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Shaolian Su (a.k.a Milo Caso)
Translated by Shuen-shing Lee

Click the icon in each poem to continue reading.

Translator's Note

Shaolian Su's "Heart Changes" is a suite consisting of a central poem within which six shorter tangential poems are imbedded. Its print version is a textual representation of a hollow man in modern society, wandering and searching for his "heart." In this digital version, each line of the poem suite constantly oscillates at an independent speed. This dynamic layout extends a formal gesture implying the agitation of the modern heart. The central poem and the six lexias intertwine and interlink as a loop, a formal simulation of a circular course with no exits, portending no hope of salvation. The dynamic layout, evolved from the tradition of concrete poetry, remains within the realm of representation, whereas the simulation of a loop with no exits transforms the reader into a participant in a textual VR world, wherein he becomes a character simulating/enacting the first-person narrator's endless quest for [a] heart in a life of repeated routines. As a whole, this work manifests an artistic connection between content and form.

In Chinese, the central poem stands at the beginning of the suite. It is relocated to the end in the English version for reasons of translation and readability.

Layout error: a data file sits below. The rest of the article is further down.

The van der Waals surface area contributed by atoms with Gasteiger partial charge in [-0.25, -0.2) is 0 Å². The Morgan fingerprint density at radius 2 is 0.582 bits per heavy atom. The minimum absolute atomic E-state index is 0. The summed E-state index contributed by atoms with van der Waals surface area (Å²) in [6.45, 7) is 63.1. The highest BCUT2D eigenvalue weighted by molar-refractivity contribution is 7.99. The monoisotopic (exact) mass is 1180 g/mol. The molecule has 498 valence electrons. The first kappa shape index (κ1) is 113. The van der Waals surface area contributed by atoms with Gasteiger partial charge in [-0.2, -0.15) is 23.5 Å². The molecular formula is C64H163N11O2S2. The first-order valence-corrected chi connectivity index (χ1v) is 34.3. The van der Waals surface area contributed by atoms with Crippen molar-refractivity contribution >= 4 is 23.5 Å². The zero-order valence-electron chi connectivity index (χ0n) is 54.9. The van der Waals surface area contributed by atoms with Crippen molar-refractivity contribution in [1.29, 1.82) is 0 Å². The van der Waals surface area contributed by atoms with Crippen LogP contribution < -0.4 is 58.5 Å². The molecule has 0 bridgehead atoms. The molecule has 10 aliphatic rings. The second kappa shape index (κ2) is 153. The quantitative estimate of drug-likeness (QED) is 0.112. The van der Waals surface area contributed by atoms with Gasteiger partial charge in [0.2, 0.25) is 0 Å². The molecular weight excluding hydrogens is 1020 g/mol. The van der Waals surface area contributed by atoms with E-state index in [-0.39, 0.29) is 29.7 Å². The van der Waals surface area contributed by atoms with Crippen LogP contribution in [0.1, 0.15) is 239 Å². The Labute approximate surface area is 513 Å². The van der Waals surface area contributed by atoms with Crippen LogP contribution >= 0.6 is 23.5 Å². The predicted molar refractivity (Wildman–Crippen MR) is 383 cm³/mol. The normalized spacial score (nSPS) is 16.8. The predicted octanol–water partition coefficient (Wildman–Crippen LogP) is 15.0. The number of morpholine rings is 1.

About the poet

Shao-lien Su was born in 1949 in Taichung, Taiwan.  He graduated from Taichung Normal College and now teaches at the Shalu Elementary School in his hometown.  Su was a founding member of celebrated poetic societies such  as "New Wave," "Dragon People," and "Taiwan Poetics Quarterly."   He has published more than fifteen books of poetry.  His hypertext writings debuted on "The Garden of Forking Paths" in 1998. Currently he is the webmaster of "The Isle of Modern Poetry."  [

About the translator

Shuen-shing Lee was born in 1963 in Changhua, Taiwan.  He is currently an Associate Professor in the Department of Foreign Languages and Literatures, National Chung Hsing University.  Lee has published two novels, and has contributed hypertext reviews to the China Times' column, "The Net Reading District," since 1997.  In 1998 he created one of the first Taiwanese  websites devoted to Chinese hypertext literature.  One year later he initiated "Hypertext Literature" and "Literature and Hypermedia Arts," new courses in the undergraduate and graduate curricula of his university. [more]

Chinese Version